Yes, you read that right: the South Florida rodeo scene.
South Florida: it’s a place vacationers flock to every year to bask in the sun from beach towels, watch mega yachts on the Intracoastal, and explore the booming nightlife scene. But just 30 minutes west of those world-famous beaches is an unexpected gem, a place where cowboys throw on their spurs and Stetsons.
It’s the Bergeron Rodeo Grounds in Davie, Florida.
Drawing 30,000 spectators a year, the grounds had its first rodeo in 1946, back when it was known as the Davie Rodeo Arena. For decades it hosted competitions and continued the town’s western tradition. However, in 1978, the rodeo was under threat from an ongoing enemy of the townspeople: development. Undeterred, hundreds of residents rode to a town council meeting on horseback to protest tearing down the arena, and they succeeded.
In 1986, the Weekley and Parrish families took over and have since brought Davie Pro Rodeo to the grounds. Spectators watch the experts compete in riding and roping, from taking on a bucking bull to barrel racing and roping calves. In the mid ‘90s, Ron Bergeron, Sr. donated $450,000 to purchase land for a 1,000-car parking lot as well as landscaping and paving for the entrance of the arena. In his honor, the arena was renamed the Bergeron Rodeo Grounds.
In 2011, the Davie Town Council passed a 99-year deed restriction to protect the arena.
“I remember as a kid before they had a roof on it,” said Troy Weekley, producer of the Davie Pro Rodeo. “I mean, it’s always been a big part of Davie and it’s always been in the same spot. It’s always been right there, and I would hope it would always be there.”
Born and raised in Davie, Weekley grew up with the rodeo with his parents, siblings and cousins, and today his own children, nephews and nieces participate.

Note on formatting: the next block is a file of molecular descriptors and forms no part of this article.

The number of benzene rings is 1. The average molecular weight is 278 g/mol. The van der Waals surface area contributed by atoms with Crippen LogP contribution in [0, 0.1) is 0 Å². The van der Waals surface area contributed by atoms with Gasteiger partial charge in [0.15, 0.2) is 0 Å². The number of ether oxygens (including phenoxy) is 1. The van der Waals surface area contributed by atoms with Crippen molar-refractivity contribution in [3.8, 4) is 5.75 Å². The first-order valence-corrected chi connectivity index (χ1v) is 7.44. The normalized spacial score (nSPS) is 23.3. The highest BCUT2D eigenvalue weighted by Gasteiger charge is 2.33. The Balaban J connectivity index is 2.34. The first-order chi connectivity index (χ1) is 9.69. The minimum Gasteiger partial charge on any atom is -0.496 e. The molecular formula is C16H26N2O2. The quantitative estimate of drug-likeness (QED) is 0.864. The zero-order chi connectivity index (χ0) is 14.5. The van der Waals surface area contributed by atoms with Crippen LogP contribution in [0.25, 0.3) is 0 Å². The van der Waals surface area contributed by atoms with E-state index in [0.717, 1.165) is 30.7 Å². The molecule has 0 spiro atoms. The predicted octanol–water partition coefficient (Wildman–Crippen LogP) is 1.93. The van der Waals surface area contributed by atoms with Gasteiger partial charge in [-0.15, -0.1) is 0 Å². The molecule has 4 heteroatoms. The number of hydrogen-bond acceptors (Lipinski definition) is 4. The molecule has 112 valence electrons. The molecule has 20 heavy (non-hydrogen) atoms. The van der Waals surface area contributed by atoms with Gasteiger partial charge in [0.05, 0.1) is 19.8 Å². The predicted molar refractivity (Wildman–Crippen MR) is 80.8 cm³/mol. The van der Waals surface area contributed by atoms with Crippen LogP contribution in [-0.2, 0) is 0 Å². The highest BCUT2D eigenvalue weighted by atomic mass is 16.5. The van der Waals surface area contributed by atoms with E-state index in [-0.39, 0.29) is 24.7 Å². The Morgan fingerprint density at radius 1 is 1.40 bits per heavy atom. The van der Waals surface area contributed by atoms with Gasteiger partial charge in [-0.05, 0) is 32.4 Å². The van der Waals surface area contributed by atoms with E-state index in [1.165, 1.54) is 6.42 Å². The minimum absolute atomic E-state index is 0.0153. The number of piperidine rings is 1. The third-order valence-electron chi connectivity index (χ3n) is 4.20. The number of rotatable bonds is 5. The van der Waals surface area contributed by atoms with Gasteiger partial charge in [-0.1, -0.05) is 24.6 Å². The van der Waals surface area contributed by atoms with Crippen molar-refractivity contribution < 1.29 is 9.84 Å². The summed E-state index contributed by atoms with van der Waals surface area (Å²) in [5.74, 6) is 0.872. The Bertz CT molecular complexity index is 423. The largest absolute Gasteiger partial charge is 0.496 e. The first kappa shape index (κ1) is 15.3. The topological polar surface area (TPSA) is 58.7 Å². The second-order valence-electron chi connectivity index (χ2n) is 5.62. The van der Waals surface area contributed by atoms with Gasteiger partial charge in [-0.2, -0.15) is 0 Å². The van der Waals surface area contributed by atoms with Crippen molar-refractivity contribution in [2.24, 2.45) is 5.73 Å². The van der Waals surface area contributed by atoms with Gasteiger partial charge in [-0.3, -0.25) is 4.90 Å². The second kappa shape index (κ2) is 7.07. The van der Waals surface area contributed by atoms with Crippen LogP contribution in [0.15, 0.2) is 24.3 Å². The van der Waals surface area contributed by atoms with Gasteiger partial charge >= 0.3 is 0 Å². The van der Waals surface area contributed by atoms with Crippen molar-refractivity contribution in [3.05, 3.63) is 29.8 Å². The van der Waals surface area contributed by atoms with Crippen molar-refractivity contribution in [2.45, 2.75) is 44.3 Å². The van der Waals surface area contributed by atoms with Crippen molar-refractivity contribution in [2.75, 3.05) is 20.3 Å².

The first event of the year is the Orange Blossom Festival Rodeo in February, as well as the Davie Pro Rodeo in June and September. However, it all leads up to the biggest rodeo hosted at the venue, the Southeastern Circuit Finals in November, where cowboys and cowgirls from across the South vie for $150,000 in prize money. From there, they head north to Kissimmee — a town just outside of Orlando — for the RAM National Circuit Finals to compete for over $1 million.
But it’s not just the big events that draw rodeo lovers. Every Wednesday, families flock to the arena for Jackpot Rodeo, a sort of mini rodeo where participants can strut their stuff, practice tricks, and get their animals acclimated to the lights and noise.
Pioneers have called Davie — once upon a time known as Zona — home since the early 1900s, bringing their horses and cattle with them. The cowboy tradition is still alive in the town. Not only is western style found in some of the town’s architecture, but below the town’s welcome sign, drivers are asked to “be alert” for children, bicyclists, and — wait for it — horseback riders. Horse crossing signs are a regular part of the scenery and no one around here bats an eye when driving past someone getting to their destination by horse.
While Florida as a whole is known for its postcard-perfect beaches, in reality, much of the state is home to cowboys and ranchers. There are roughly 18,000 ranches with more than 1 million head of cattle here. In fact, the Silver Spurs Rodeo, located just outside of Orlando, claims to be the largest rodeo east of the Mississippi.
While traveling throughout the Southeast on the rodeo circuit, Weekley said people often are shocked to hear that South Florida has rodeos — besides Bergeron, there’s another one about an hour south, the Homestead Rodeo.
“People will tell you, ‘There ain’t rodeos in Florida!’” Weekley said of his experience traveling through the Southeast. “There’s many rodeos in Florida that have been going on for 60, 70, 80 years … people don’t realize that.”
The Bergeron Rodeo Grounds are located at 4271 Davie Road in Davie. Rodeos are hosted throughout the year, costing $8 to $10 for children and $20 to $22 for adults. Jackpot Rodeo is hosted every Wednesday and entry is $4.